OCO Boost Better Than Nothing, Still Not Good Enough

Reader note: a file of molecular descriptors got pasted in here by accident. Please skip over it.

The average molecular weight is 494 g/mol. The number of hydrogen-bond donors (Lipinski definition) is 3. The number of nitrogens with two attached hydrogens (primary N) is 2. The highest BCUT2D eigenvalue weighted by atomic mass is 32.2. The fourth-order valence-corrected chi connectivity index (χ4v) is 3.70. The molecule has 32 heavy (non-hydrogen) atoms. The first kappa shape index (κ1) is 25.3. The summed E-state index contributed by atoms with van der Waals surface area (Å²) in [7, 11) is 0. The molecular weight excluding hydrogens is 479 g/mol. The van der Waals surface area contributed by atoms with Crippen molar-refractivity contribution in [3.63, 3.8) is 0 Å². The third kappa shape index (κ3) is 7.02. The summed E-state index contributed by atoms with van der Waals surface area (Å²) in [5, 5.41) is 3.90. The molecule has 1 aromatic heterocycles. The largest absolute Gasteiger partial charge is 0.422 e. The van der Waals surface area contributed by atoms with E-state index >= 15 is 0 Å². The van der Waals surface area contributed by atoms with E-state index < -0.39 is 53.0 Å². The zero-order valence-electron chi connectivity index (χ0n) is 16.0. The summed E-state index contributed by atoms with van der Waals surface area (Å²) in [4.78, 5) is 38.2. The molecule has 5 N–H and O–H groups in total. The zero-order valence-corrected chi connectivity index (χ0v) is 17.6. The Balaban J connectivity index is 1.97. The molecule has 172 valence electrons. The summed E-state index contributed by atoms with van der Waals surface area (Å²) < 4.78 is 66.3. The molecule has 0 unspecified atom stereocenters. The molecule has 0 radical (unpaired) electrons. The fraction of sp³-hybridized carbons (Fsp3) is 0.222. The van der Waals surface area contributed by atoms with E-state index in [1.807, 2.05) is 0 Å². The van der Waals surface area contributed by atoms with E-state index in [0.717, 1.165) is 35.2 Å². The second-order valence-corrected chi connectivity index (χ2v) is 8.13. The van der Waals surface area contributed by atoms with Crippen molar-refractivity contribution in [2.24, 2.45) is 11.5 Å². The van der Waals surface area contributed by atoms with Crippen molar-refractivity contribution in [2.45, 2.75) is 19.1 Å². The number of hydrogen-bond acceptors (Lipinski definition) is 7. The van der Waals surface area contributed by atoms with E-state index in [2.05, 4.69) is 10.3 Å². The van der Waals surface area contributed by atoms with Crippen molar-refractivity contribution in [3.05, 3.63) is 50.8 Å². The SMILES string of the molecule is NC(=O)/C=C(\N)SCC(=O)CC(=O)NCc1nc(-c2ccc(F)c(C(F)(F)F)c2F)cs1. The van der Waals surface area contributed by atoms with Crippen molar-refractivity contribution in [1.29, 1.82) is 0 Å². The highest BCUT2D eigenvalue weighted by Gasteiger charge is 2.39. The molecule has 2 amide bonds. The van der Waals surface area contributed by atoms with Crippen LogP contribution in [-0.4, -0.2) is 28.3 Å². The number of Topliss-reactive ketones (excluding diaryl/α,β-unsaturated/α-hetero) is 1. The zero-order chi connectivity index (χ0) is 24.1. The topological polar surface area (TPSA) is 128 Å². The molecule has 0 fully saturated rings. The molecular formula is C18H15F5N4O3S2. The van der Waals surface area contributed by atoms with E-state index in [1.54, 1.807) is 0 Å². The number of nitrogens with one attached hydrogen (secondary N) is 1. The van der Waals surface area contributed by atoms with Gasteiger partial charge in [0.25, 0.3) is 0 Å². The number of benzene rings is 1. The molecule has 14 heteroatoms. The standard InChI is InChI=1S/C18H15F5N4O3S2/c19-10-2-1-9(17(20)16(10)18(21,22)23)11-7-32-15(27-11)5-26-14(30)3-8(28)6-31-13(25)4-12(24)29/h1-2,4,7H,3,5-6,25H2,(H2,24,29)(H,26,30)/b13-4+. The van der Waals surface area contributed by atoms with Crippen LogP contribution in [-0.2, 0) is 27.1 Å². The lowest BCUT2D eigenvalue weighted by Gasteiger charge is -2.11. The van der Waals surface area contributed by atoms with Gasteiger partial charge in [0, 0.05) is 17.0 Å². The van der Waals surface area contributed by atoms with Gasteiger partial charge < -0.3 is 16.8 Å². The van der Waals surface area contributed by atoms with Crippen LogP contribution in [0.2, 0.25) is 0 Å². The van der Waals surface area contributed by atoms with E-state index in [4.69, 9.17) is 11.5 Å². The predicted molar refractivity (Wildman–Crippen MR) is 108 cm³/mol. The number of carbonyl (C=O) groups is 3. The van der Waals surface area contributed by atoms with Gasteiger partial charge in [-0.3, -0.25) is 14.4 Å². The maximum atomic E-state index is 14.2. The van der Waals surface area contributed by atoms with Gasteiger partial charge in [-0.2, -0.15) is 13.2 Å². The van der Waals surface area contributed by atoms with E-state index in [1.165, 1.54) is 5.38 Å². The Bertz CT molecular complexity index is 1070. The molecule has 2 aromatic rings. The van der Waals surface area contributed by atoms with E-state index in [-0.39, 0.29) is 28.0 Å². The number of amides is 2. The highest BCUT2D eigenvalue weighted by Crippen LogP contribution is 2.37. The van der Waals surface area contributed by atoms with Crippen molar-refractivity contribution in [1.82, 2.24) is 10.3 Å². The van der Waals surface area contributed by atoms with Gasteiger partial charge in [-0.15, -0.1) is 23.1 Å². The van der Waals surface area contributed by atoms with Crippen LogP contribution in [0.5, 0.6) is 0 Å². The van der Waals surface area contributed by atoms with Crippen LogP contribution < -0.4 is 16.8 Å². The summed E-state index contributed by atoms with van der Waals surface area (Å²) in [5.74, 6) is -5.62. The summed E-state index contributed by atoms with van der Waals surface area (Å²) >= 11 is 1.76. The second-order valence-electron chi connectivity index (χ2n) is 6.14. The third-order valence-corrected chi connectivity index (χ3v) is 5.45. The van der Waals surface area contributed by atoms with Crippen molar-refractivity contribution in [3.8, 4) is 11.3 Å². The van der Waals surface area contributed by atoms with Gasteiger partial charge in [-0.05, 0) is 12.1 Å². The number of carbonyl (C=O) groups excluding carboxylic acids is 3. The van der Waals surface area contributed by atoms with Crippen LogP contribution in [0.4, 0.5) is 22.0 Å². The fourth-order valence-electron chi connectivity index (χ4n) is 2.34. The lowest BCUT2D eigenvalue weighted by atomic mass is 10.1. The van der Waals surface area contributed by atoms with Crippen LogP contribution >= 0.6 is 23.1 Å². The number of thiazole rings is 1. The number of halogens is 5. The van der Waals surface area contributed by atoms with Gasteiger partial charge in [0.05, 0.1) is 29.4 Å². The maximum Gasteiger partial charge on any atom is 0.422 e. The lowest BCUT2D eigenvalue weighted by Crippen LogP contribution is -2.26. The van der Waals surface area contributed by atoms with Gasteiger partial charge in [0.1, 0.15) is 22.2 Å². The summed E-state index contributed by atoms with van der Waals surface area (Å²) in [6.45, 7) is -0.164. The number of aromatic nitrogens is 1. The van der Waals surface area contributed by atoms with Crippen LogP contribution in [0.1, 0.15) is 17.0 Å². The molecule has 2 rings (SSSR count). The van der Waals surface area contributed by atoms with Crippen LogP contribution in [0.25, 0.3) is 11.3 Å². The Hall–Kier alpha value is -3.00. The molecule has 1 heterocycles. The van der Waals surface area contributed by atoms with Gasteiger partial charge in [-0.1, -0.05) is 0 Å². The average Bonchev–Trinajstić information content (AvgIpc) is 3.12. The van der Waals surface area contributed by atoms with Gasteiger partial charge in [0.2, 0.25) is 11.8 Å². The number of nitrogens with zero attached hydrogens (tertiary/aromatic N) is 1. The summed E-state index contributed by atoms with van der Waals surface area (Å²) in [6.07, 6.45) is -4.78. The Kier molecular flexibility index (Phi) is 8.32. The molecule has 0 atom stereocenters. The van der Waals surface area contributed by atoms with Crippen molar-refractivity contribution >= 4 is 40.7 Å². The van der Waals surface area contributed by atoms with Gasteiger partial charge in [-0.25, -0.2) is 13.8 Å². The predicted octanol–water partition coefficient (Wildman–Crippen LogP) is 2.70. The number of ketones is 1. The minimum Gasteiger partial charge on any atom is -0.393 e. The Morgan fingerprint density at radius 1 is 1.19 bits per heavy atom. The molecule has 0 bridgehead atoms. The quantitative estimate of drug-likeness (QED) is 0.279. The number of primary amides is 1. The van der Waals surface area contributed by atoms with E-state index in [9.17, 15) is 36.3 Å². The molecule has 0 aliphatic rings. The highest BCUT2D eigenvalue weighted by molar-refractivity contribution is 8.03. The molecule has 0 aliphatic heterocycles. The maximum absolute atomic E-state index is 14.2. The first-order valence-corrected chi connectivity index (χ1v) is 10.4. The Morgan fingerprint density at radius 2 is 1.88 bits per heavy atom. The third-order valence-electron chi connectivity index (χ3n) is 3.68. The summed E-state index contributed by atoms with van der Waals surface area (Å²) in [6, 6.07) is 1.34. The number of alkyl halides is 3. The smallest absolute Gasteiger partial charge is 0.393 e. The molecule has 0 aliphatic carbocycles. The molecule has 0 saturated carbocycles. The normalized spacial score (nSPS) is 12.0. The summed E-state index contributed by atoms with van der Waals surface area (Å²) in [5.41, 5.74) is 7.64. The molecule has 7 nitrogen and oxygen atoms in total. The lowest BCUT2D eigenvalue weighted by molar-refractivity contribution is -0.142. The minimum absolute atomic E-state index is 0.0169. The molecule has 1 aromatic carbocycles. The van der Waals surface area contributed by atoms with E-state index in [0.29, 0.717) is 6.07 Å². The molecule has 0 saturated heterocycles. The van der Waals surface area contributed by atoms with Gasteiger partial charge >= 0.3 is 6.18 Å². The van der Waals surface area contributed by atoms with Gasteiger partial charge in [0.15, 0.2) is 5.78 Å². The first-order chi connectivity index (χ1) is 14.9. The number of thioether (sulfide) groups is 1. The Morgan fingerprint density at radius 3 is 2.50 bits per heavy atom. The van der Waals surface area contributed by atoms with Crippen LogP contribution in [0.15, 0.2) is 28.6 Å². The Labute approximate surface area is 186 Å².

The $3.2 trillion government-spending bill, which the House approved March 25 with a vote of 228-199, does not do much to improve the Defense Department’s worsening readiness crisis, even with the extra $20 billion in war funds, said several members of the House Armed Services Committee’s readiness panel on Thursday. Congressional and defense leaders agreed the overseas contingency operations boost is better than nothing, but said there are still plenty of restrictions, which will affect overall readiness levels. The Air Force, for example, is “very capital intensive” and relies on multi-year contracts to get the best deal on expensive procurement programs, such as the F-35 strike fighter, the Long-Range Strike Bomber, and the new aerial refueling tanker, said USAF Vice Chief of Staff Gen. Larry Spencer. OCO rules also allow the service to replace munitions expended in war, but it doesn’t allow the Air Force to “budget for projected weapons that we’re going to use,” said Spencer. “So, it puts us behind by a year.” Subcommittee ranking member, Del. Madeleine Bordallo (D-Guam), said the budget resolution “undermines defense and uses gimmicks to act like we’ve truly boosted defense spending.” Panel Chair Rep. Rob Wittman (R-Va.) acknowledged that an OCO-driven budget is not the best solution, but said, it “does allow the appropriators and the authorizers to get to the $613 billion number, so it does allow at least some relief.” (Spencer prepared testimony)